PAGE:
Shigeru Miyagawa

 

 


 

Shigeru Miyagawa has been at MIT since 1991. He is Professor of Linguistics and Kochi-Majiro Professor of Japanese Language and Culture. He also holds a joint project professorship at the University of Tokyo, where he is Director of Online Education. He has been the Chair of the MIT OpenCourseWare Faculty Advisory Committee, and was on the original MIT committee that proposed OpenCourseWare. He has helped to start OpenCourseWares around the world. For his work with OCW, he was awarded the President’s Award for OCW Excellence from the Global OpenCourseWare Consortium. He is also Co-director of Visualizing Cultures (visualizingcultures.mit.edu) with the Pulitzer Prize-winning historian, John W. Dower, which was awarded MIT Class of 1960 Innovation in Education Award. He is also the producer of the multimedia program, StarFestival, which was awarded the Distinguished Award at the Multimedia Grandprix 2000 (Japan), and a regional Best of Show at the 1997 MacWorld Exposition. For his work in technology and education, he has been recognized with the Irwin Sizer Award For the Most Significant Improvement to MIT Education, and “Shapers of the Future” by the educational technology magazine Converge. In linguistics, he is the author of Case, Argument Structure, and Word Order, Leading Linguists Series (Routledge, 2012), Why Agree? Why Move? Unifying Agreement-based and Discourse Configurational Languages, published by MIT Press (2010), and co-editor of Oxford Handbook of Japanese Linguistics published by the Oxford University Press (2008), along with over fifty articles on various linguistics topics. He received his B.A. from the International Christian University in 1975 and his Ph.D. from the University of Arizona in 1980.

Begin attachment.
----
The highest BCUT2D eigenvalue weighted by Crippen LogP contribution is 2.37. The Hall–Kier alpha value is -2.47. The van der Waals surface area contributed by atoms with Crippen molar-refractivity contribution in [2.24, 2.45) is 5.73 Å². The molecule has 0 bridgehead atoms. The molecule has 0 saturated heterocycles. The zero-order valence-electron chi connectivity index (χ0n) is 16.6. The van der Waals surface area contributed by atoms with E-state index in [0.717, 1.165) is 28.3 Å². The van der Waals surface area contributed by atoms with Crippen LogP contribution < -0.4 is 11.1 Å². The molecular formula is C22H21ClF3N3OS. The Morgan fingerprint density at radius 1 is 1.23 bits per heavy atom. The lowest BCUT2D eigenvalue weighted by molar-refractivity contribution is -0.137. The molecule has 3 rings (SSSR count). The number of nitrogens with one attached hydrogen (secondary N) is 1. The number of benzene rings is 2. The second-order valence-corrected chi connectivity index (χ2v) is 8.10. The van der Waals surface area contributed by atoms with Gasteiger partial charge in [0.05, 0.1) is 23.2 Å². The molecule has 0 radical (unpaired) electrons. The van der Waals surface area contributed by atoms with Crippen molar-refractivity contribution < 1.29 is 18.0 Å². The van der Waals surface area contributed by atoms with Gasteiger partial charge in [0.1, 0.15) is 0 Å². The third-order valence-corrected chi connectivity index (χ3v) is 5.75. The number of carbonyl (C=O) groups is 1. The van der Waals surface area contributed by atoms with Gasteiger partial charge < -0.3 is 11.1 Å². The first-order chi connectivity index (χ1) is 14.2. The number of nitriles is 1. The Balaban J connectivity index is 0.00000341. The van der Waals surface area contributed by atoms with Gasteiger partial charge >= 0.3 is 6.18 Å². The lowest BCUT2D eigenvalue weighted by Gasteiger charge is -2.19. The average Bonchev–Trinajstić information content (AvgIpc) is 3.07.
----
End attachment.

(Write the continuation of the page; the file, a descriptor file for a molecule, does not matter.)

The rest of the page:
More info: http://web.mit.edu/miyagawa/www/




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Sep 1st 2016

A MITx/HarvardX collaboration, this course explores Japan’s transition into the modern world through the historical visual record. This MIT and Harvard co-taught course examines Japanese history and uncovers the skills and questions involved in reading history through digital imagery.

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